Sunday, June 1, 2008

"Oh! Shrive Me, Father"

I'm just back from giving a concert at a very unsual place, a land trust operated by a lay Benedictine organization. Their concert hall is in a building called Saint Cecilia, which also houses a tiny chapel where the Blessed Sacrament is reserved. The program was one that I have done often, a selection of Victorian salon music with one of the foremost performers on the English concertina. One of our pieces is the Londonderry Air, sung not with the familiar text ("Danny Boy," by Fred Weatherley), but with the earliest known lyrics, published as "The Confession of Devorgilla" in 1814.

Devorgilla was a twelfth-century Irish princess, the wife of Tiernan O'Rourke, prince of Breffni. At the age of forty-four she eloped with a rival chieftain, Dermot MacMurrough, and a war ensued between the two factions. Dermot invited Henry II of England, known as Strongbow, to come to his defense, thus paving the way for the first Anglo-Norman invasion of Ireland. In the end, Devorgilla returned to her husband, and spent the rest of her life in good works, one of which was the establishment of the abbey at Clonmacnoise, County Offaly, pictured above. James Joyce is referring to Devorgilla in Chapter 2 of Ulysses when Deasy remarks to Stephen Dedalus: "A faithless wife first brought the strangers to our shore here, MacMurrough’s wife and her leman, O’Rourke, prince of Breffni" (he mixes up the identities of the two men, however).

The song pictures the penitent Devorgilla in the confessional, seeking shriving -- absolution -- from the priest:

'Oh! shrive me, father - haste, haste, and shrive me,
'Ere sets yon dread and flaring sun;
'Its beams of peace, - nay, of sense, deprive me,
'Since yet the holy work's undone.'
The sage, the wand'rer's anguish balming,
Soothed her heart to rest once more;
And pardon's promise torture calming,
The Pilgrim told her sorrows o'er.

The charms that caus'd in life's young morning,
The woes the sad one had deplor'd,
Were now, alas! no more adorning,
The lips that pardon sweet implor'd:-
But oh! those eyes, so mildly beaming,
Once seen, not Saints could e'er forget! -
And soon the Father's tears were streaming,
When Devorgilla's gaze he met!

Gone, gone, was all the pride of beauty,
That scorn'd and broke the bridal vow,
And gave to passion all the duty
So bold a heart would e'er allow;
Yet all so humbly, all so mildly,
The weeping fair her fault confess'd,
Tho' youth had viewed her wand'ring wildly,
That age could ne'er deny her rest.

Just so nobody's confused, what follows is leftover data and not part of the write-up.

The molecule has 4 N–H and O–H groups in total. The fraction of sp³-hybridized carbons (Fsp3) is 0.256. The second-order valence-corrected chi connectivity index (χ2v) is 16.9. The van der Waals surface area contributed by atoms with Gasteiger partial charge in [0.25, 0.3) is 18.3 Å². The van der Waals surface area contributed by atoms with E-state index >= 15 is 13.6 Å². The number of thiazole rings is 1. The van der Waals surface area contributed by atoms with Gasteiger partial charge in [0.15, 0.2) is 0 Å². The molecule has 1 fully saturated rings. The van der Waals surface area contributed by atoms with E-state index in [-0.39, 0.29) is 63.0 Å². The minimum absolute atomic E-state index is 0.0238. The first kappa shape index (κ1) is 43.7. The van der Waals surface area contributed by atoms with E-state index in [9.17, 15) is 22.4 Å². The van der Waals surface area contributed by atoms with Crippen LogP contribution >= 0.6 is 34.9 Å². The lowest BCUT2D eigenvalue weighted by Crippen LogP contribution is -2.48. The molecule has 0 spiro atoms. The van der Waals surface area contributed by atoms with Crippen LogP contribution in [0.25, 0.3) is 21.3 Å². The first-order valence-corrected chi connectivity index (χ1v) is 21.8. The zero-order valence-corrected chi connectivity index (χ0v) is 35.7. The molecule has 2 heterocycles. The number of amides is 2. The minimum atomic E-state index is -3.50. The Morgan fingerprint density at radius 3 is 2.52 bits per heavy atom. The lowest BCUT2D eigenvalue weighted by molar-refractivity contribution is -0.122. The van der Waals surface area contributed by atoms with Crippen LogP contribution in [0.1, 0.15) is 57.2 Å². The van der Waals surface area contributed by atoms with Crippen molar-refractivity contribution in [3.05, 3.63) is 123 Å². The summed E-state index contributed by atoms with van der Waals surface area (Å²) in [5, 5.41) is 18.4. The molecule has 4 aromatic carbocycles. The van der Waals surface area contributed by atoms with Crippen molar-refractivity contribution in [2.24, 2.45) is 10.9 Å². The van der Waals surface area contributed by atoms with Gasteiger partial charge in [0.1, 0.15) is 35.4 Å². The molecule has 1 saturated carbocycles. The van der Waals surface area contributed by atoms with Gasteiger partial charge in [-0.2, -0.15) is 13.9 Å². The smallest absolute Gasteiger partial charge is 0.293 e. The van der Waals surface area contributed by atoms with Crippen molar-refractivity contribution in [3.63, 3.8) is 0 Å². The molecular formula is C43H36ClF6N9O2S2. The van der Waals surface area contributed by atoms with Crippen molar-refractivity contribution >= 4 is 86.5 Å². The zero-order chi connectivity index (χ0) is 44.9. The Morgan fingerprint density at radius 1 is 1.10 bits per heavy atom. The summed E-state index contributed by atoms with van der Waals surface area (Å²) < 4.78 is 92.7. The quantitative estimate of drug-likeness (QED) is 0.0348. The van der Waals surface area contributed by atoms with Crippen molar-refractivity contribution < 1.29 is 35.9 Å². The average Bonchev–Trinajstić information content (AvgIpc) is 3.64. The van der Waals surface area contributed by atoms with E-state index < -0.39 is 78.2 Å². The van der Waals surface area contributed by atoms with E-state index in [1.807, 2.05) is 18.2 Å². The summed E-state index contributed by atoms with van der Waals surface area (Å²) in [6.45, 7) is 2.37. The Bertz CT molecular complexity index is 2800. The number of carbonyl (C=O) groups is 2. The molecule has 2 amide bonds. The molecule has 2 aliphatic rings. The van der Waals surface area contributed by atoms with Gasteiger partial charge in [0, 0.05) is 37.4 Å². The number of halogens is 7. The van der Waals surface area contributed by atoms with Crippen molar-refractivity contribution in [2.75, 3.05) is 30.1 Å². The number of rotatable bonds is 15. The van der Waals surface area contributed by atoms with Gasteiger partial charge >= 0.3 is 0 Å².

The tale of woe full sadly ended,
The word of peace the Father said,
While balmy tear-drops fast descended,
And droop'd the suppliant sinner's head.
The rose in gloom long drear and mourning,
Not welcomes more the sun's mild ray,
Than Breffni's Princess hail'd returning
The gleam of rest that shriving-day.

Two of the lay Benedictines told me separately after the concert that they believed my performance of the piece showed too much fixation on my own penitence. "God loves you," one of them said simply, an amazing thing to be told after a performance, and a good thing to hear.


Anonymous said...

Carol King once said that it's easier to write songs than to sing them. When you are singing in front of an audience, you are naked and you lose part of yourself, that part you give for the audience. After she said this (in some documentary on songwriters of the 1960s and 1970s), they showed her performing in the early 70s. She sang and played well and obviously made herself vulnerable to the audience.

I can tell from your writing that your singing is a way you really show yourself to the world. The monks are right. Sometimes it's hard to believe you are loved or forgivable, much less forgiven.

Pentimento said...

Thanks for your thoughtful comment, T.Q. I've been thinking about quitting singing for a while now, because it's so hard to practice every day with a two-year-old, let alone book gigs, and I'm still trying to finish my dissertation. But one of these Benedictines, someone who knows me quite well by now, told me after the concert, "You have to find a way to make this work." He put my singing in the context of the new evangelization called for by JPII, but, he said, that didn't mean I ever had to sing songs that were as explicit as "Devorgilla." I really hope I can find a way to sing in the way that he suggested. It's a bit of a mystery to me right now.

Interesting about Carole King; she was an unselfconscious and excellent songwriter, but, as I learned from the book Girls Like Us, it took her years to feel comfortable singing her own work. I guess it is a different kind of vulnerablility.

Sean said...

Good Irish Catholics would never say
The name was imposed on Derry by the unwanted & greedy British.
Lovely Derry, but never London.

Pentimento said...

Point taken.